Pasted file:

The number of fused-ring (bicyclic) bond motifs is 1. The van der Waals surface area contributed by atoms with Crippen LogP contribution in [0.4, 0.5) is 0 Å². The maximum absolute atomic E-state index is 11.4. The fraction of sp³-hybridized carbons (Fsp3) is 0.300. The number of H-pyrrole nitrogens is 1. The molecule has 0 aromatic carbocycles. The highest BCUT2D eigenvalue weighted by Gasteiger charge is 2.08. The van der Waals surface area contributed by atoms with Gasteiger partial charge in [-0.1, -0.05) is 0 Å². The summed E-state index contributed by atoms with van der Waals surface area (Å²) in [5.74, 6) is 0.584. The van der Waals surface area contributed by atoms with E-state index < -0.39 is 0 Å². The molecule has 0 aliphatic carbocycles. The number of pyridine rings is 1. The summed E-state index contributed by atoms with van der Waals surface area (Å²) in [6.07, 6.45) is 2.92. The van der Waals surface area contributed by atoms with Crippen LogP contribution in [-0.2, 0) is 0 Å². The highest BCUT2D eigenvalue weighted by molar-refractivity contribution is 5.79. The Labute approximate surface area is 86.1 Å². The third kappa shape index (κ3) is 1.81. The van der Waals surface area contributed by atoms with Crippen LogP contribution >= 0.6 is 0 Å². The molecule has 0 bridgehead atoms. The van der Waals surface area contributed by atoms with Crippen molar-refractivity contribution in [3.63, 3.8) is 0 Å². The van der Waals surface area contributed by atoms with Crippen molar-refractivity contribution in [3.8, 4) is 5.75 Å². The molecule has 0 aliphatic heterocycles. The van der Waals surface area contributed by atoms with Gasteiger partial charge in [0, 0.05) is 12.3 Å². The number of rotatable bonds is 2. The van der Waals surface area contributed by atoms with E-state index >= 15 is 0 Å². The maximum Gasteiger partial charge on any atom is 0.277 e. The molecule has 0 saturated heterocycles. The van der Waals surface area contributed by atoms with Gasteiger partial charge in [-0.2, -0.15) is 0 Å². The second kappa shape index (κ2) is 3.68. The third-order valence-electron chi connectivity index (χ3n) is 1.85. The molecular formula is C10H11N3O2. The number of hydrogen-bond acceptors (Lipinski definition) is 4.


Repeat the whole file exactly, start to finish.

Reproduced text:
The number of fused-ring (bicyclic) bond motifs is 1. The van der Waals surface area contributed by atoms with Crippen LogP contribution in [0.4, 0.5) is 0 Å². The maximum absolute atomic E-state index is 11.4. The fraction of sp³-hybridized carbons (Fsp3) is 0.300. The number of H-pyrrole nitrogens is 1. The molecule has 0 aromatic carbocycles. The highest BCUT2D eigenvalue weighted by Gasteiger charge is 2.08. The van der Waals surface area contributed by atoms with Gasteiger partial charge in [-0.1, -0.05) is 0 Å². The summed E-state index contributed by atoms with van der Waals surface area (Å²) in [5.74, 6) is 0.584. The van der Waals surface area contributed by atoms with E-state index < -0.39 is 0 Å². The molecule has 0 aliphatic carbocycles. The number of pyridine rings is 1. The summed E-state index contributed by atoms with van der Waals surface area (Å²) in [6.07, 6.45) is 2.92. The van der Waals surface area contributed by atoms with Crippen LogP contribution in [-0.2, 0) is 0 Å². The highest BCUT2D eigenvalue weighted by molar-refractivity contribution is 5.79. The Labute approximate surface area is 86.1 Å². The third kappa shape index (κ3) is 1.81. The van der Waals surface area contributed by atoms with Crippen LogP contribution >= 0.6 is 0 Å². The molecule has 0 bridgehead atoms. The van der Waals surface area contributed by atoms with Crippen molar-refractivity contribution in [3.63, 3.8) is 0 Å². The van der Waals surface area contributed by atoms with Crippen molar-refractivity contribution in [3.8, 4) is 5.75 Å². The molecule has 0 aliphatic heterocycles. The van der Waals surface area contributed by atoms with Gasteiger partial charge in [0, 0.05) is 12.3 Å². The number of rotatable bonds is 2. The van der Waals surface area contributed by atoms with E-state index >= 15 is 0 Å². The maximum Gasteiger partial charge on any atom is 0.277 e. The molecule has 0 saturated heterocycles. The van der Waals surface area contributed by atoms with Gasteiger partial charge in [-0.2, -0.15) is 0 Å². The second kappa shape index (κ2) is 3.68. The third-order valence-electron chi connectivity index (χ3n) is 1.85. The molecular formula is C10H11N3O2. The number of hydrogen-bond acceptors (Lipinski definition) is 4.